Sunday, June 10, 2012

Thailand Tales 6

After a busy week we decided to take a touristy expedition as a family on Saturday and go see The Elephants.

Paul has been really busy with teaching, even though it's only an hour a day, since he left most of the preparation to do here.  I'm taking one class and trying to do the homework, plus keeping Steven and Jenny busy, tidying up the four floors of our apartment, doing laundry, and running up or down a flight of stairs if I want a drink of water.

Paul borrowed a car from the campus pastor for the day.  I was nervous about this, as they drive on the left side, but all his Kenyan driving skills seemed to come back to him.  It helps that Thai people are just about the politest drivers in the world, and there are very few pedestrians or pedal bikes to dodge.

We drove through the city and then out into the countryside and up into the mountains, on well-maintained paved roads all the way.

The MaeSa Elephant Camp was like that one children's story book I used to read to the children, kind of a "Where's Waldo?" where the more you examined the pictures, the more elephants you saw peeping out from behind trees and buildings.

You can probably see some here if you look close enough.

These are Asian elephants, of course, which are smaller and much more teachable than African elephants.  They didn't exactly roam free, but they didn't seem very tied up either.  And everywhere you looked, you'd soon see an elephant back behind the tree or building.

Each elephant has a mahout, a limber young man who climbs up and down the elephant and sits on his head like he grew there and directs the elephant with subtle gestures.

First off, we took a ride, Steven and Jenny on one beast and Paul and I on another.  It felt like we were up very high, and at times, going up or down these muddy mountain slopes, it felt pretty perilous.  But just a fun, amazing experience, lurching along, step by slow ponderous elephant step.
The next picture might show you why it felt kind of dangerous going up that steep slippery slope.

Steven and Jenny had the cameras with them, so the only shot of them we can offer you is this one of their feet on that leathery back.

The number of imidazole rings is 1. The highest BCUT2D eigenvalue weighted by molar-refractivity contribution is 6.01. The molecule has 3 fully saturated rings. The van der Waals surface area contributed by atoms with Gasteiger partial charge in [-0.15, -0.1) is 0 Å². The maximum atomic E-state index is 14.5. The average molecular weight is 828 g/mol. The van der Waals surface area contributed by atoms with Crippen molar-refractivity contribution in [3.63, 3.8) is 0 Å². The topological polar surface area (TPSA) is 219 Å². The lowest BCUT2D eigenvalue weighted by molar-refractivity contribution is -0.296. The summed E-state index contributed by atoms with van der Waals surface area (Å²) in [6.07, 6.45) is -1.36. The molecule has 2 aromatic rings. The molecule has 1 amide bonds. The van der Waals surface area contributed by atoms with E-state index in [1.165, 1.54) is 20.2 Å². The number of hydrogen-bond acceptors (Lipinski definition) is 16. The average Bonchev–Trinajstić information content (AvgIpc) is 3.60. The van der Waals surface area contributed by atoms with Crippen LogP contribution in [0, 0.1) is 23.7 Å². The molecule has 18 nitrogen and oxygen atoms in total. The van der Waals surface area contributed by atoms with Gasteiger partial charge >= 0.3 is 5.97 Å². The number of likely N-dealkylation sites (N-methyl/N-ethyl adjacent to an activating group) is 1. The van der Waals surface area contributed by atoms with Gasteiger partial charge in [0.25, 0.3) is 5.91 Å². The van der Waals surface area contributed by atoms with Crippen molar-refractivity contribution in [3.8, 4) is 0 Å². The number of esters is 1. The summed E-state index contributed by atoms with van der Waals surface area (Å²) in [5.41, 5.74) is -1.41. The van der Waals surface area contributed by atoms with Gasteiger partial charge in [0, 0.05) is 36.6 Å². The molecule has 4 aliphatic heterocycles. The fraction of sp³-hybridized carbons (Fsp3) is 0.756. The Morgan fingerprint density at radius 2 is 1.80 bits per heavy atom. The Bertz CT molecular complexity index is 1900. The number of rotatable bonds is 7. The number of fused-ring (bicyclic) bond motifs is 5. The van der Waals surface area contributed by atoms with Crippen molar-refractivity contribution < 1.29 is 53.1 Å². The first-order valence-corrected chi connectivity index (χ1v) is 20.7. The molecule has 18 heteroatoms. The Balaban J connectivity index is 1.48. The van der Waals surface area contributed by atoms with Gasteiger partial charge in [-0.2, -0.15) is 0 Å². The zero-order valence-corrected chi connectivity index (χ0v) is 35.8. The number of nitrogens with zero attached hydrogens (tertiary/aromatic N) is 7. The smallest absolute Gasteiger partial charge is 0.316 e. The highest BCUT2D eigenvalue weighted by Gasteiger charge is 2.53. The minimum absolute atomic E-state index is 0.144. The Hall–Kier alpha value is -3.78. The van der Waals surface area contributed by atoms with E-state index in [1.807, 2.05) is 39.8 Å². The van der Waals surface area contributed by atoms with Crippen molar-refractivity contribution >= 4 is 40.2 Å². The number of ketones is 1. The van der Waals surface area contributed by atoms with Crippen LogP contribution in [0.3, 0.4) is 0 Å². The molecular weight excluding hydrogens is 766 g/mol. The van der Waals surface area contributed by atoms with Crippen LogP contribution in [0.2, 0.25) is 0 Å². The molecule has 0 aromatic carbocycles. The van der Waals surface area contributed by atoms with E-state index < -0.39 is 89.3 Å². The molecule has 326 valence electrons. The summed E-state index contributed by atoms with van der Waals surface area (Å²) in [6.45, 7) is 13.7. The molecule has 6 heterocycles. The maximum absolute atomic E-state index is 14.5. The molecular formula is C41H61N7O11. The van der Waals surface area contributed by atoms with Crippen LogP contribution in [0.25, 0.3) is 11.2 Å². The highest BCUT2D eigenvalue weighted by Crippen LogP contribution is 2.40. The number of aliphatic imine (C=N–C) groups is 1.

Toward the end of the half-hour ride, someone fed our elephant a big bundle of grass, and it seemed he wanted to stop and eat instead of climb up that last steep slope, and the mahout urged him on by nudging his knees into the back of his ears, step by step.

I had a sudden flashback to our old horse, Fern, trying to pull the buggy up Bears' Hill in Ohio.

 The elephant finally made it up, unlike Fern, without all of us piling out of the buggy.

We got to get up close and cozy with several elephants who hugged and kissed us.  And set a hat on each of our heads and took it off again.

I was less thrilled about that elephant kiss than some of the others.  It was like a huge, rubbery, sandy vacuum cleaner hose up against your face, with the vacuum very much "on."

They took all the elephants down to the river for a bath.  A few of them used the river as a latrine, and a woman who did not at all look grossed out by her job stood downstream with two baskets and scooped up the elephant poo as it floated downriver.  I was told it is then rinsed off and the undigested plant material is made into paper.  Which you can buy in the gift shop, made into nice picture frames and bookmarks.

 Then we watched an elephant show.  It was unbelievable, the level of discipline and training.

 They even painted pictures.

Elephant art, which sells for $70-$100 each.


See the harmonica in his trunk?  They all played harmonicas and danced.

 An elephant can kick an oversized soccer ball a lot farther than you can.

And we also fed bananas and sugar cane to the elephants, and saw some of the babies.

Steven says, "The elephant looks better than me in this picture."

And then we went home, and Steven and Jenny had a big argument about which would be the better pet--a monkey or an elephant.
"An elephant eats a lot but a monkey, you just feed them two bananas and you're good!"
"A monkey can get me stuff."
"So can my elephant!"
"It looks better to have a monkey on your shoulder than an elephant."
"An elephant has a noble brow!"
"Whatever.  It also gives loud kisses."
"Mom, that should be the title of your next book: In the Backyard the Elephants are Roaming."

Paul the Practical told them they can't have either one.


  1. Once,while I was riding an elephant in the river, my flip flop fell off into the water! The mahout gave a signal to the elephant. It reached out its truck and grabbed my flip flop, hoisted it up to me and I got it! Last fall when Abby H was with us, one grabbed her veiling off when it took the hat thing off her head~Edith

  2. When my sister was on a mission trip with GTO, they went to this same place!

  3. The poo gets recycled into paper products?! Now thats green.
    Looks like fun times!

  4. Dorcas Byler6/10/2012 3:33 PM

    I think I would have chosen the elephant excursion over the fabric excursion past the writhing snakes. Looks like fun!

  5. NNNNNeat-Ohhh!!! :)
    Raymond and the kiddies rode an elephant years ago at a little petting zoo, but I never have. -PC in VA

    PS- I like your purple. :) It's one of my favorite colors.

  6. on my WORD, this is so exotic! I enjoyed this post so much!